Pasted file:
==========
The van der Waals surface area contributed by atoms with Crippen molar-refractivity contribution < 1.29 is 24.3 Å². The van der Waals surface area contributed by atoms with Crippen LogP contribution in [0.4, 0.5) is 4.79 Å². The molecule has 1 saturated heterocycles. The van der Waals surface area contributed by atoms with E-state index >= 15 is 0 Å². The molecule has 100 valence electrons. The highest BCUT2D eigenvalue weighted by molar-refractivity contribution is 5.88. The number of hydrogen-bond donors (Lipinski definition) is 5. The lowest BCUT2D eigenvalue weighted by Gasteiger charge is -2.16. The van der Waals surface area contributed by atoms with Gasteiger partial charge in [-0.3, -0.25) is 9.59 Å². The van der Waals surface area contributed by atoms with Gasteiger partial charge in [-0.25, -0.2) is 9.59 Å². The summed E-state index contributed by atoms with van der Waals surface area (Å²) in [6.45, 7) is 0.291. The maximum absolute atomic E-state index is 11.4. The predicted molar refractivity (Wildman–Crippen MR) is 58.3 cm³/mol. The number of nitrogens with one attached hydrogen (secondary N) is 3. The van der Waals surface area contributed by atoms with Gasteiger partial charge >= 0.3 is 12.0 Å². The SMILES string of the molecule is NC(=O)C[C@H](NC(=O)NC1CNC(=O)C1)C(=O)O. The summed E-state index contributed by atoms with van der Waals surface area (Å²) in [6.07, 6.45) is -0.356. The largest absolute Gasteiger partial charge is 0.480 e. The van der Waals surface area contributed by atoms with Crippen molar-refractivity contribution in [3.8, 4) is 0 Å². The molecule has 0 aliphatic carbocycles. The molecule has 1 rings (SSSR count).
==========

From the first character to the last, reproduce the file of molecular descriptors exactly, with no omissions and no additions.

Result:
The van der Waals surface area contributed by atoms with Crippen molar-refractivity contribution < 1.29 is 24.3 Å². The van der Waals surface area contributed by atoms with Crippen LogP contribution in [0.4, 0.5) is 4.79 Å². The molecule has 1 saturated heterocycles. The van der Waals surface area contributed by atoms with E-state index >= 15 is 0 Å². The molecule has 100 valence electrons. The highest BCUT2D eigenvalue weighted by molar-refractivity contribution is 5.88. The number of hydrogen-bond donors (Lipinski definition) is 5. The lowest BCUT2D eigenvalue weighted by Gasteiger charge is -2.16. The van der Waals surface area contributed by atoms with Gasteiger partial charge in [-0.3, -0.25) is 9.59 Å². The van der Waals surface area contributed by atoms with Gasteiger partial charge in [-0.25, -0.2) is 9.59 Å². The summed E-state index contributed by atoms with van der Waals surface area (Å²) in [6.45, 7) is 0.291. The maximum absolute atomic E-state index is 11.4. The predicted molar refractivity (Wildman–Crippen MR) is 58.3 cm³/mol. The number of nitrogens with one attached hydrogen (secondary N) is 3. The van der Waals surface area contributed by atoms with Gasteiger partial charge >= 0.3 is 12.0 Å². The SMILES string of the molecule is NC(=O)C[C@H](NC(=O)NC1CNC(=O)C1)C(=O)O. The summed E-state index contributed by atoms with van der Waals surface area (Å²) in [6.07, 6.45) is -0.356. The largest absolute Gasteiger partial charge is 0.480 e. The van der Waals surface area contributed by atoms with Crippen molar-refractivity contribution in [3.8, 4) is 0 Å². The molecule has 0 aliphatic carbocycles. The molecule has 1 rings (SSSR count).